You may want to review why advance is needed by reviewing this page.
I find that the advance curves that came on almost everything made during the "points" era to be lazy and not at all optimized for the kind of performance I expect. During my younger days, my family obligations and financial situation made buying expensive bolt on equipment out of the question, and therefore I turned to carburetion and ignition modifications to satisfy my hot rodding urge. I found that this area of hot rodding is generally overlooked by most folks, and that there is a satisfying degree of performance (both in power and economy) that can be gained by the average joe who is willing to spend a little elbow grease to solve the problem.
With regards to the Y and its distributor, the more initial advance you can run without ping, the snappier your car/truck will accelerate. The more load that your Y block must pull around, e.g., if it is heavy or you tow or haul loads with it, the less aggressive you can be in adding advance, and the less improvement you will see. On the other hand, many Ys have relatively low compression, which helps quite a bit in how aggressive you can be in speeding up the advance curve.
There are two designs of Ford distributors. the newer kind has weights that look somewhat like triangles. This kind is probably a little easier to modify with regards to limiting the amount of advance in the distributor itself. However, I can't say whether or not Y distributors are of this type -- they were coming out with this type about the time the Y was removed from production. I don't know whether Y distributors were made to this design or not. I mention it because it may be the way to go if they exist.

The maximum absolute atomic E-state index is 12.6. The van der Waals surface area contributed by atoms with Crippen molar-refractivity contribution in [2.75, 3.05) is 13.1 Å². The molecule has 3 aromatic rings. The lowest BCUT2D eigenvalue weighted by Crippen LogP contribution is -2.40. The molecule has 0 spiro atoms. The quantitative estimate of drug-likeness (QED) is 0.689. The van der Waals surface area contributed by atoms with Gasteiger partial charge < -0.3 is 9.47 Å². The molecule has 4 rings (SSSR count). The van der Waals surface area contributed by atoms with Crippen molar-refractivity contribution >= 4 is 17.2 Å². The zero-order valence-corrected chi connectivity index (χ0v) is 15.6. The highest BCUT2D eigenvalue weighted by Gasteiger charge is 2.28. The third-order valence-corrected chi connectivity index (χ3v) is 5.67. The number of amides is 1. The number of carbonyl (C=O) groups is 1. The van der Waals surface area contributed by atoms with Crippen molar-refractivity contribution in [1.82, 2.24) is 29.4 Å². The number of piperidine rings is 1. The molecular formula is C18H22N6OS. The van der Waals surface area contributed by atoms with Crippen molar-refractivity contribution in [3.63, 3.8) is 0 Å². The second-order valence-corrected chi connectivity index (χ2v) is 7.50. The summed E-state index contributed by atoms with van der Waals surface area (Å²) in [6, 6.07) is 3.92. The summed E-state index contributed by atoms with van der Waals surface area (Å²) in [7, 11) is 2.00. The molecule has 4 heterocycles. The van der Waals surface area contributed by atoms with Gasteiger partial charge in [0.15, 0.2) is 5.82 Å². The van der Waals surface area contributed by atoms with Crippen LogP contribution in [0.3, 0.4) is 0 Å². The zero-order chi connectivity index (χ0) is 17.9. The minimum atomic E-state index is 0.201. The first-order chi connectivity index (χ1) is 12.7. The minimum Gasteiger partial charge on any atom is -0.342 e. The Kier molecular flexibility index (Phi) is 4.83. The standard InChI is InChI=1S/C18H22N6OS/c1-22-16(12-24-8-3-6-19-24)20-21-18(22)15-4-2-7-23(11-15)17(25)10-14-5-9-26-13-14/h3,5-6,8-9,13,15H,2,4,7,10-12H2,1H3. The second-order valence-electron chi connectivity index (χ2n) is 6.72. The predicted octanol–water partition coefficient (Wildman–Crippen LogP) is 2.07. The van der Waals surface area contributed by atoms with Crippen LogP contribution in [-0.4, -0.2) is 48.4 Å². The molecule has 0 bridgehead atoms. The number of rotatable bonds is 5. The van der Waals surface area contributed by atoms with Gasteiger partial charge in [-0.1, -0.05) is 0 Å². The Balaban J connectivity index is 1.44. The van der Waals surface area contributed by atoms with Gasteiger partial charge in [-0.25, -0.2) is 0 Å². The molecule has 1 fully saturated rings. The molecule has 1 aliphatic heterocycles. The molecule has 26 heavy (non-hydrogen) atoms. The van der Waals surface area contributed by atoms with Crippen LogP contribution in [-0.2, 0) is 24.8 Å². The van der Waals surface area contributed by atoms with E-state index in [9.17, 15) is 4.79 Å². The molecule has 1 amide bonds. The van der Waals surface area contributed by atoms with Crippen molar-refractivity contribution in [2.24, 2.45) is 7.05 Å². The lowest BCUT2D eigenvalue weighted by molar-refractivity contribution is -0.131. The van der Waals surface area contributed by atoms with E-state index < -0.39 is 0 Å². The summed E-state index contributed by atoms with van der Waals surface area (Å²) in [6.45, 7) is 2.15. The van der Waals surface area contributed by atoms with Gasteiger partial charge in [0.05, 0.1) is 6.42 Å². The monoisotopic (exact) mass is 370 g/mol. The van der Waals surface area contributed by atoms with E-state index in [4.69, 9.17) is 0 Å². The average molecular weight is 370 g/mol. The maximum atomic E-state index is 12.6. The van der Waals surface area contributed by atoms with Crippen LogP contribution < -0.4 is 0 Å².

The older kind is the one I'm talking about here. This kind has two large cast weights underneath the breaker plate that look a little bit like fat commas.
What you need to look for in this kind is that the pins of the weights, the pins that ride in the slots of the point cam assembly, are not worn. These pins are made of hard steel, but they will get groove worn in them from the pint cam assembly slots over years of operations. It took me going thru about 10 units at the junk yard before I could come up with a pair of weights with good pins. IF the pins are worn, they will fit the slots in a sloppy manner and give you an erratic advance curve, so watch this.
First, you should figure that 36* to 40* of advance, total (but figured without vacuum advance -- more on that in a minute) would be what you want. This is the combination of mechanical and initial advance, measured on the crankshaft. I like to run 17* initial and 37* total advance on my F100. This will make your machine pretty snappy off the line and perform well around town.